close-up-copy-300x225If you do not live in southwest Colorado, let those two outstanding educational opportunities be your best excuse to visit the region, where we like to say “The West Still Lives!”

Randy Rieman, a renowned colt starter and clinician, will visit the Durango area on September 24-26. The Dorrance protégé has received high praise for his clinics. His well of knowledge runs deep with expertise in multiple disciplines including horsemanship, stockmanship, and roping. Read clinic feedback here.

Register here for Randy Rieman Clinic.

Consider staying the week as Rieman, also a renowned cowboy poetry reciter, will join fellow performers at the Durango Cowboy Poetry Gathering, September 29-October 2.

Also in the area, Dr. Steve Peters and Martin Black will give an Evidence-Based Horsemanship seminar, November 18-20.

Register here for Evidence-Based Horsemanship Seminar.

Peters and Black

Peters and Black

In the morning sessions, attendees will learn all about horse brain structure, development, neurochemistry, neuroanatomy, how horse behavior relates to brain function, and how to apply that concept to proper training and management practices.

The afternoon sessions will be spent in a controlled environment (round pen or arena) to reinforce the concepts learned in the morning sessions.

Participants will observe demonstrations and learn directly from Black’s hands-on lessons using evidence-based methods, and will have the opportunity to put the concepts to use themselves (subject to number of participants). Read seminar coverage here.

Save the dates!

We’ll post more information, including registration forms, costs, lodging accommodations, and extracurricular ideas (sight seeing, etc.) soon.

Get Smart. Get Tan!

It’s going to be cold and dark in a few months. These delightful, crisp, and sunny riding days will be a murky memory as you bundle into seven layers to toss hay and rub frosty noses with your equines.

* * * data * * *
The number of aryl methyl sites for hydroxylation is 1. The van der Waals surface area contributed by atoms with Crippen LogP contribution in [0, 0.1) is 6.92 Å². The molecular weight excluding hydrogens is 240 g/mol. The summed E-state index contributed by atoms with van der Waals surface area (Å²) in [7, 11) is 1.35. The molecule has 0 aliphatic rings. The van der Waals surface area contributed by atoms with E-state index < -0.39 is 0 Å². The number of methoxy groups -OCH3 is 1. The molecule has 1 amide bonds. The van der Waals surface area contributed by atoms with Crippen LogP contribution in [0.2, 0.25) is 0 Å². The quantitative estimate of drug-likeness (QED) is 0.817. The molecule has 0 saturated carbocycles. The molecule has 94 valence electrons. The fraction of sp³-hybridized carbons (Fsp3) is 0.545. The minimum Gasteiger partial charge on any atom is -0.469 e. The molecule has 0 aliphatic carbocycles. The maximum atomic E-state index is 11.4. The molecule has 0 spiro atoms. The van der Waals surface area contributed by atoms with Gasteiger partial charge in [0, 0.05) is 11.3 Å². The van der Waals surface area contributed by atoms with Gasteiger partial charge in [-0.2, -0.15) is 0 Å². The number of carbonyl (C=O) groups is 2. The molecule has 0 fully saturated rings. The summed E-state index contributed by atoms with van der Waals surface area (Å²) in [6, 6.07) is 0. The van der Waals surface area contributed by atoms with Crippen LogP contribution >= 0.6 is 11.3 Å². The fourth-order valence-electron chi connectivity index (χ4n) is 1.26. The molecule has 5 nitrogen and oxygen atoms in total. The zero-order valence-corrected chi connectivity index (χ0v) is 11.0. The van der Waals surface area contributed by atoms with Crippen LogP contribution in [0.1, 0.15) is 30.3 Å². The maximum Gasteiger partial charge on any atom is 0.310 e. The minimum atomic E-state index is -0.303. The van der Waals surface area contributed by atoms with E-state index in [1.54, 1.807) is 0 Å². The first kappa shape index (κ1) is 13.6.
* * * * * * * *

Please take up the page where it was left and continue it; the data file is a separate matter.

Screen Shot 2015-10-28 at 11.42.30 AMWhy not give your mind and body a break with an escape to Costa Rica? Assuage your guilt by simultaneously improving your horsemanship and the connection with your equine partner.

Get smart. Get tan. Get warm at the Evidence-Based Horsemanship seminar, hosted by Equisol Retreats in Nosara, Costa Rica.

Dr. Steve Peters and Martin Black, co-authors of Evidence-Based Horsemanship, will join a limited number of attendees at the January 17-24 event. Check out one element of EBH here.

“Equisol offers week-long holistic yoga and horsemanship retreats that feature luxury accommodations, delicious and healthy cuisine, yoga classes, relaxing massage offerings, and truly amazing beach and jungle trail riding. Add Martin and Dr. Peters to the mix for daily 1Evidence-Based Horsemanship seminars, horsemanship discussion and roping lessons, and you have the opportunity to relax and learn! Each guest will be paired with one of Equisol’s charismatic Costa Rican horses, so both horse and rider will have a chance to bond and learn together over the course of the week,” said the EBH press release.

A typical day: Roll out of your luxurious bed, enjoy a leisurely brunch, then take in a one-hour presentation on equine brain function, followed by lunch, then an ocean-front trail ride before it’s time to get cleaned up for dinner. Or, you might choose to have a roping lesson with Martin after lunch, try out a little yoga, or catch a nap by the pool. All-included.

Prices range from $2550 – $3300 per person and includes daily seminars scpwith Black and Peters, roping lessons, trail riding, seven nights of accommodations, and all meals. Includes transportation once in Costa Rica, but does not include airfare.

Click here for more information and to register. Limited availability for this tropical seminar.